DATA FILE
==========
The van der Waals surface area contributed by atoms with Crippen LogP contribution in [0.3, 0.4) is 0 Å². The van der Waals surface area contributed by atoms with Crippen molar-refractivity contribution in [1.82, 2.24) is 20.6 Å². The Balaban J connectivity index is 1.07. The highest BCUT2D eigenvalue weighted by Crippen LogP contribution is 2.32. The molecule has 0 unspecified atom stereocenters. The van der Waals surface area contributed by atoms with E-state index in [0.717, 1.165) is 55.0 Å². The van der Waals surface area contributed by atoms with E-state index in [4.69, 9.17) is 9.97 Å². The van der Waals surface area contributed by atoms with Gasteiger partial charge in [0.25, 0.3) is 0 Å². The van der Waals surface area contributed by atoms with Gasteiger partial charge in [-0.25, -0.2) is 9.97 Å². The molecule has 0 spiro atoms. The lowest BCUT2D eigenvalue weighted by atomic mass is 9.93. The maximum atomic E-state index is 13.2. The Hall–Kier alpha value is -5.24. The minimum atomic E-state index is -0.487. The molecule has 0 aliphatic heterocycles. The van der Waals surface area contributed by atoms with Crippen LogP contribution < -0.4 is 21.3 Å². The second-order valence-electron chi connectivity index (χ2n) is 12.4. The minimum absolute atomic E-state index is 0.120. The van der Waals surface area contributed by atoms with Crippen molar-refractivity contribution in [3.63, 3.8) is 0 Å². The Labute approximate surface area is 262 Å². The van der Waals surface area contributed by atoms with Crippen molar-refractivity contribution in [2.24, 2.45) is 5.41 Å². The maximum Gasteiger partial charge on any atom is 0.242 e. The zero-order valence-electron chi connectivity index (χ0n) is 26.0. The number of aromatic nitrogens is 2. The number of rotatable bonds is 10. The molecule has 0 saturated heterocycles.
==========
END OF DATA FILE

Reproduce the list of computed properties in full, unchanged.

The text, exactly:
The van der Waals surface area contributed by atoms with Crippen LogP contribution in [0.3, 0.4) is 0 Å². The van der Waals surface area contributed by atoms with Crippen molar-refractivity contribution in [1.82, 2.24) is 20.6 Å². The Balaban J connectivity index is 1.07. The highest BCUT2D eigenvalue weighted by Crippen LogP contribution is 2.32. The molecule has 0 unspecified atom stereocenters. The van der Waals surface area contributed by atoms with E-state index in [0.717, 1.165) is 55.0 Å². The van der Waals surface area contributed by atoms with E-state index in [4.69, 9.17) is 9.97 Å². The van der Waals surface area contributed by atoms with Gasteiger partial charge in [0.25, 0.3) is 0 Å². The van der Waals surface area contributed by atoms with Gasteiger partial charge in [-0.25, -0.2) is 9.97 Å². The molecule has 0 spiro atoms. The lowest BCUT2D eigenvalue weighted by atomic mass is 9.93. The maximum atomic E-state index is 13.2. The Hall–Kier alpha value is -5.24. The minimum atomic E-state index is -0.487. The molecule has 0 aliphatic heterocycles. The van der Waals surface area contributed by atoms with Crippen LogP contribution < -0.4 is 21.3 Å². The second-order valence-electron chi connectivity index (χ2n) is 12.4. The minimum absolute atomic E-state index is 0.120. The van der Waals surface area contributed by atoms with Crippen molar-refractivity contribution in [3.63, 3.8) is 0 Å². The Labute approximate surface area is 262 Å². The van der Waals surface area contributed by atoms with Crippen molar-refractivity contribution in [2.24, 2.45) is 5.41 Å². The maximum Gasteiger partial charge on any atom is 0.242 e. The zero-order valence-electron chi connectivity index (χ0n) is 26.0. The number of aromatic nitrogens is 2. The number of rotatable bonds is 10. The molecule has 0 saturated heterocycles.